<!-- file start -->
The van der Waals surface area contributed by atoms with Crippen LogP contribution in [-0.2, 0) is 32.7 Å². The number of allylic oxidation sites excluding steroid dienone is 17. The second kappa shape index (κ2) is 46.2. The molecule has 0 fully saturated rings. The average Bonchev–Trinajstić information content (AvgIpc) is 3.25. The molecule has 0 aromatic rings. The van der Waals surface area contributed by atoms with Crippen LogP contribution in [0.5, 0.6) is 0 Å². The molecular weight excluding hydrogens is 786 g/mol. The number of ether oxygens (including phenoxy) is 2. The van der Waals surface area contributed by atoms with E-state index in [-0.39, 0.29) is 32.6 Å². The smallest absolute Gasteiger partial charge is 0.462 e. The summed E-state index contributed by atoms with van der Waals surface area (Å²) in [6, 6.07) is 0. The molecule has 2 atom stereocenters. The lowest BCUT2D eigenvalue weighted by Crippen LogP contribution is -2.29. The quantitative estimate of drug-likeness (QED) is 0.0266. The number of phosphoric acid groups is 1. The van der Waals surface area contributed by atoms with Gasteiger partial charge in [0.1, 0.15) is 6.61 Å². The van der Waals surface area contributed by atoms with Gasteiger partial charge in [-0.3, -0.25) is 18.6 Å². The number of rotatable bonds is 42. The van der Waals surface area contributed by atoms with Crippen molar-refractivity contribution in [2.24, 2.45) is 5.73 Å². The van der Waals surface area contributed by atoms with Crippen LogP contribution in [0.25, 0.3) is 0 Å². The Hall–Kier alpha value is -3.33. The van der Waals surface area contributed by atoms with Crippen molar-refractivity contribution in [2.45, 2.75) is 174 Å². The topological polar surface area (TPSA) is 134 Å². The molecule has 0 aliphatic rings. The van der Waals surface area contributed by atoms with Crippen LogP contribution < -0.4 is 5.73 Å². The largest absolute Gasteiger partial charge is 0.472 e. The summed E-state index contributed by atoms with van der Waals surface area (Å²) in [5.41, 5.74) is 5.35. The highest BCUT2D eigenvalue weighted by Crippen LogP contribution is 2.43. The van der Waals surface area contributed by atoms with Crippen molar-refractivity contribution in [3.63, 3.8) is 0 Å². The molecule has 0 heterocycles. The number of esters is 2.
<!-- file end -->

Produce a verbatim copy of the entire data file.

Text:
The van der Waals surface area contributed by atoms with Crippen LogP contribution in [-0.2, 0) is 32.7 Å². The number of allylic oxidation sites excluding steroid dienone is 17. The second kappa shape index (κ2) is 46.2. The molecule has 0 fully saturated rings. The average Bonchev–Trinajstić information content (AvgIpc) is 3.25. The molecule has 0 aromatic rings. The van der Waals surface area contributed by atoms with Crippen LogP contribution in [0.5, 0.6) is 0 Å². The molecular weight excluding hydrogens is 786 g/mol. The number of ether oxygens (including phenoxy) is 2. The van der Waals surface area contributed by atoms with E-state index in [-0.39, 0.29) is 32.6 Å². The smallest absolute Gasteiger partial charge is 0.462 e. The summed E-state index contributed by atoms with van der Waals surface area (Å²) in [6, 6.07) is 0. The molecule has 2 atom stereocenters. The lowest BCUT2D eigenvalue weighted by Crippen LogP contribution is -2.29. The quantitative estimate of drug-likeness (QED) is 0.0266. The number of phosphoric acid groups is 1. The van der Waals surface area contributed by atoms with Gasteiger partial charge in [0.1, 0.15) is 6.61 Å². The van der Waals surface area contributed by atoms with Gasteiger partial charge in [-0.3, -0.25) is 18.6 Å². The number of rotatable bonds is 42. The van der Waals surface area contributed by atoms with Crippen molar-refractivity contribution in [2.24, 2.45) is 5.73 Å². The van der Waals surface area contributed by atoms with Crippen LogP contribution in [0.25, 0.3) is 0 Å². The Hall–Kier alpha value is -3.33. The van der Waals surface area contributed by atoms with Crippen molar-refractivity contribution in [2.45, 2.75) is 174 Å². The topological polar surface area (TPSA) is 134 Å². The molecule has 0 aliphatic rings. The van der Waals surface area contributed by atoms with Crippen LogP contribution < -0.4 is 5.73 Å². The largest absolute Gasteiger partial charge is 0.472 e. The summed E-state index contributed by atoms with van der Waals surface area (Å²) in [5.41, 5.74) is 5.35. The highest BCUT2D eigenvalue weighted by Crippen LogP contribution is 2.43. The van der Waals surface area contributed by atoms with Crippen molar-refractivity contribution in [3.63, 3.8) is 0 Å². The molecule has 0 heterocycles. The number of esters is 2.